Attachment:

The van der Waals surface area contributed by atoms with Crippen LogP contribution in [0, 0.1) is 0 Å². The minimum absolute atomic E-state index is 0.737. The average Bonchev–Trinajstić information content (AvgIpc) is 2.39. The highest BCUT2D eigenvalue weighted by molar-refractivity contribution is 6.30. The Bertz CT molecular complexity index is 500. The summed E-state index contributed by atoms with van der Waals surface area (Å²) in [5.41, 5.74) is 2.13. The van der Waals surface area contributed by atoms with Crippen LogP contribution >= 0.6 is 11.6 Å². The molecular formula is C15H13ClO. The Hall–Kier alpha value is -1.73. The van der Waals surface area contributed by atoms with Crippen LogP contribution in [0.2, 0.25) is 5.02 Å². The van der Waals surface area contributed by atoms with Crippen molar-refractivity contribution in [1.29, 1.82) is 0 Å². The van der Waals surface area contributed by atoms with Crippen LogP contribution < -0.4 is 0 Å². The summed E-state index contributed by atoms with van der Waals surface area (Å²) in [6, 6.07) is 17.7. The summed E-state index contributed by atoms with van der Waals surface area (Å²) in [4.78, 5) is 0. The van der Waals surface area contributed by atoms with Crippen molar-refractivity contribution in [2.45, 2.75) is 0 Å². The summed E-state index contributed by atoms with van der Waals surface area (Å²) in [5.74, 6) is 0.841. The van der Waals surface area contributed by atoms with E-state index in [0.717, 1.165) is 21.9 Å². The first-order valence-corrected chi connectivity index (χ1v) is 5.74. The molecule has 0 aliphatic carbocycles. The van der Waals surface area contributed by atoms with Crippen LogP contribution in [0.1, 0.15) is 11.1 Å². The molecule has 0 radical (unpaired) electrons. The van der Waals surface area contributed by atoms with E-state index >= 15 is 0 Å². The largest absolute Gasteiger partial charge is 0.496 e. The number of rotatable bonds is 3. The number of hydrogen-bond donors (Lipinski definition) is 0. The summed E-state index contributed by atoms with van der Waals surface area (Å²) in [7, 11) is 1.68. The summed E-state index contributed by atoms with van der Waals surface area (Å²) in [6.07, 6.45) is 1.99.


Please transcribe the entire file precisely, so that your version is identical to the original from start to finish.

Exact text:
The van der Waals surface area contributed by atoms with Crippen LogP contribution in [0, 0.1) is 0 Å². The minimum absolute atomic E-state index is 0.737. The average Bonchev–Trinajstić information content (AvgIpc) is 2.39. The highest BCUT2D eigenvalue weighted by molar-refractivity contribution is 6.30. The Bertz CT molecular complexity index is 500. The summed E-state index contributed by atoms with van der Waals surface area (Å²) in [5.41, 5.74) is 2.13. The van der Waals surface area contributed by atoms with Crippen LogP contribution >= 0.6 is 11.6 Å². The molecular formula is C15H13ClO. The Hall–Kier alpha value is -1.73. The van der Waals surface area contributed by atoms with Crippen LogP contribution in [0.2, 0.25) is 5.02 Å². The van der Waals surface area contributed by atoms with Crippen molar-refractivity contribution in [1.29, 1.82) is 0 Å². The van der Waals surface area contributed by atoms with Crippen LogP contribution < -0.4 is 0 Å². The summed E-state index contributed by atoms with van der Waals surface area (Å²) in [6, 6.07) is 17.7. The summed E-state index contributed by atoms with van der Waals surface area (Å²) in [4.78, 5) is 0. The van der Waals surface area contributed by atoms with Crippen molar-refractivity contribution in [2.45, 2.75) is 0 Å². The summed E-state index contributed by atoms with van der Waals surface area (Å²) in [5.74, 6) is 0.841. The van der Waals surface area contributed by atoms with E-state index in [0.717, 1.165) is 21.9 Å². The first-order valence-corrected chi connectivity index (χ1v) is 5.74. The molecule has 0 aliphatic carbocycles. The van der Waals surface area contributed by atoms with Crippen LogP contribution in [0.1, 0.15) is 11.1 Å². The molecule has 0 radical (unpaired) electrons. The van der Waals surface area contributed by atoms with E-state index >= 15 is 0 Å². The largest absolute Gasteiger partial charge is 0.496 e. The number of rotatable bonds is 3. The number of hydrogen-bond donors (Lipinski definition) is 0. The summed E-state index contributed by atoms with van der Waals surface area (Å²) in [7, 11) is 1.68. The summed E-state index contributed by atoms with van der Waals surface area (Å²) in [6.07, 6.45) is 1.99.